Delayed Radiation Therapy May Not Affect Outcomes in Node-Negative Breast Cancer

Delayed Radiation Therapy May Not Affect Outcomes in Node-Negative Breast Cancer Patients

According to an article recently published in the International Journal of Radiation Oncology, Biology and Physics, radiation therapy delayed for up to 16 weeks following surgery may not affect outcomes in patients with node-negative breast cancer.

Breast cancer is diagnosed in approximately 250,000 individuals annually in the U.S. alone. Node-negative breast cancer refers to the earliest stage of breast cancer. At this stage, cancer has not spread to the lymph nodes under the arm. Standard treatment for node-negative breast cancer includes the surgical removal of the cancer and surrounding tissue followed by radiation therapy.

The addition of radiation therapy to surgery has demonstrated a reduction in the risk of a cancer recurrence for women with early breast cancer. There are, however, certain drawbacks to radiation therapy. Traveling to and from radiation treatments, for instance, is sometimes inconvenient for women and their families. In addition, some women may experience complications following surgery (although this is rare), and radiation therapy may have to be delayed to allow healing.

Researchers from Canada recently conducted a study to determine whether delayed radiation therapy affects outcomes of women with node-negative breast cancer. This study included 568 patients who underwent surgery and radiation therapy without systemic (full-body) therapy between 1985 and 1992.

The following time intervals of delayed radiation therapy were analyzed: 0-8 weeks following surgery; greater than 8 to 12 weeks following surgery; greater than 12 to 16 weeks following surgery; and greater than 16 weeks following surgery. The median follow-up was over 11 years.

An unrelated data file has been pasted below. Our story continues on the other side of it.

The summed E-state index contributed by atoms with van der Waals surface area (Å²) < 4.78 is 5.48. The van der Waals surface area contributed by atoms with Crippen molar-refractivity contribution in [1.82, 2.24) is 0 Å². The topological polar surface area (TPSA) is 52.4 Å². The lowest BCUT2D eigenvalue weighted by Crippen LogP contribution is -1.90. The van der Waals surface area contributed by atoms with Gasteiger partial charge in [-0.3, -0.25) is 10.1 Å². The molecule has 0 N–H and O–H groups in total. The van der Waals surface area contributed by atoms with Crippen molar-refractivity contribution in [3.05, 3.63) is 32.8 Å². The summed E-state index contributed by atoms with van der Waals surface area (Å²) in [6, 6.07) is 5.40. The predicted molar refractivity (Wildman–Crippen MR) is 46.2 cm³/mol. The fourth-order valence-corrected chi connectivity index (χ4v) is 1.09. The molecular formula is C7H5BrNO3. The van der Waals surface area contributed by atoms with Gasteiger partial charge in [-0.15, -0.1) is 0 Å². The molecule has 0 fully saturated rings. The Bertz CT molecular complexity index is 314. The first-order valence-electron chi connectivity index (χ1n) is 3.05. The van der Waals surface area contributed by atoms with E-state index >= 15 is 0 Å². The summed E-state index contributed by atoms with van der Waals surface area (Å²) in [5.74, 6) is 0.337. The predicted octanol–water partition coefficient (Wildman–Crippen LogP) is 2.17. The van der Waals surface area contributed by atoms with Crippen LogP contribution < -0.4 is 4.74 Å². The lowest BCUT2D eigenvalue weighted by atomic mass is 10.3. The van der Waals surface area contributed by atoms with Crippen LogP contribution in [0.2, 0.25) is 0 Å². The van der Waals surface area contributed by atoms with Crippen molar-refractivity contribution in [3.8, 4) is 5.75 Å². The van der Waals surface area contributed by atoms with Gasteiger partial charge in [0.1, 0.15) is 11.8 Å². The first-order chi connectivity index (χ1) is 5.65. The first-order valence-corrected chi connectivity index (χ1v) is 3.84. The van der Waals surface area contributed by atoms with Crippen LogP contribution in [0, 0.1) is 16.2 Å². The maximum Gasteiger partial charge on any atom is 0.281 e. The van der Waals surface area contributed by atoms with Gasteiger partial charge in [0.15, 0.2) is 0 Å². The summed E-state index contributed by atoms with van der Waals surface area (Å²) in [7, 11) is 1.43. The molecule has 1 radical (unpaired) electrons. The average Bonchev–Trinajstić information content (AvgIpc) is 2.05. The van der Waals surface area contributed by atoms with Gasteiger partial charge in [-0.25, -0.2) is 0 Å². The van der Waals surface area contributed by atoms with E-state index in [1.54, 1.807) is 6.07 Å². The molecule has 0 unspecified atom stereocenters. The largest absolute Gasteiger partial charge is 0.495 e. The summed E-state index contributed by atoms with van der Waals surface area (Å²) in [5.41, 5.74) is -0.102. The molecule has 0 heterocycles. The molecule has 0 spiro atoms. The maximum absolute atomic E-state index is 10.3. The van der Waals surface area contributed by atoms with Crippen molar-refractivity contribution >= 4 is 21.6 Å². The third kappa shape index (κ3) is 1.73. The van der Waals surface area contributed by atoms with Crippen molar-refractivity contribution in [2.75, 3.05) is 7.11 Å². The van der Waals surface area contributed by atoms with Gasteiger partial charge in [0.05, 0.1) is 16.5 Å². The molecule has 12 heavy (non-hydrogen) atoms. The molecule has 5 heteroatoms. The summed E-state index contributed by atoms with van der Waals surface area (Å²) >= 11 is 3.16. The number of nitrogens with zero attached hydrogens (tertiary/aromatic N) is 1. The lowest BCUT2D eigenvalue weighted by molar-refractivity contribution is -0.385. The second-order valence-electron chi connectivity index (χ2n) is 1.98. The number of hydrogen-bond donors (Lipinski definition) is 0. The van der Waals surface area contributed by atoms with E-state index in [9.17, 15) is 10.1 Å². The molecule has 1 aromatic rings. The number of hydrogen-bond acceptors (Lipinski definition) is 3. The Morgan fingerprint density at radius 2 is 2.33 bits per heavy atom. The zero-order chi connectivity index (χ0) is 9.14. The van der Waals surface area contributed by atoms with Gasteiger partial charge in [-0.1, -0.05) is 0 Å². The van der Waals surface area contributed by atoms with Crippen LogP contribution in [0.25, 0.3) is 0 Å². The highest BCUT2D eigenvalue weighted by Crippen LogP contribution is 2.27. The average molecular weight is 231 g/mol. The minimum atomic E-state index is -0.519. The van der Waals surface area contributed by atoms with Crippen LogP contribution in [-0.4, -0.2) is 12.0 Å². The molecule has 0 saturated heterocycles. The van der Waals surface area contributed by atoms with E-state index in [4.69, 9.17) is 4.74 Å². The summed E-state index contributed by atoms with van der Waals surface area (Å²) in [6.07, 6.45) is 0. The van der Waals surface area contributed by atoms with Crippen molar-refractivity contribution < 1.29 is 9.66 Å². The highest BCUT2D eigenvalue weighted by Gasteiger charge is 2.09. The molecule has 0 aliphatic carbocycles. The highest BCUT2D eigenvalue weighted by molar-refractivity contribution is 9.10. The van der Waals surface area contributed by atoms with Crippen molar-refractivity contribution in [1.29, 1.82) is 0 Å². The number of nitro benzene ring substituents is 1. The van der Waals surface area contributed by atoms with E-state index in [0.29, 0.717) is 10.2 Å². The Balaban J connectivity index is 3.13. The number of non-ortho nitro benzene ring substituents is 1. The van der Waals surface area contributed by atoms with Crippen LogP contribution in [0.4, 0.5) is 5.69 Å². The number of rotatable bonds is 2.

• There were no significant differences in terms of local cancer recurrences (recurrences near the site of the original cancer) between the groups of patients treated with radiation at different time intervals following surgery.
  • There were no significant differences in terms of cancer-free survival between the groups of patients.
  • At 5 years, local recurrences occurred in 4.6% of patients.
  • At 10 years, local recurrences occurred in 11.3% of patients.
  • At 5 years, cancer-free survival was nearly 80% among all patients.
  • At 10 years, cancer-free survival was 67% among all patients.

The researchers concluded that radiation therapy delivered up to 16 weeks following surgery appears to provide similar outcomes to radiation therapy delivered immediately following surgery among patients with node-negative breast cancer. However, all patients with breast cancer should speak with their physician regarding their individual risks and benefits of timing of radiation therapy for their disease.

Reference: Vujovic O, Yu E, Cherian A, et al. Eleven-Year Follow-Up Results in the Delay of Breast Irradiation After Conservative Breast Surgery in Node-Negative Breast Cancer Patients. International Journal of Radiation Oncology, Biology and Physics. 2006;64: 760-764.

Related News:Radiation Reduces Mortality at 15 Years in Early Breast Cancer (12/28/05)

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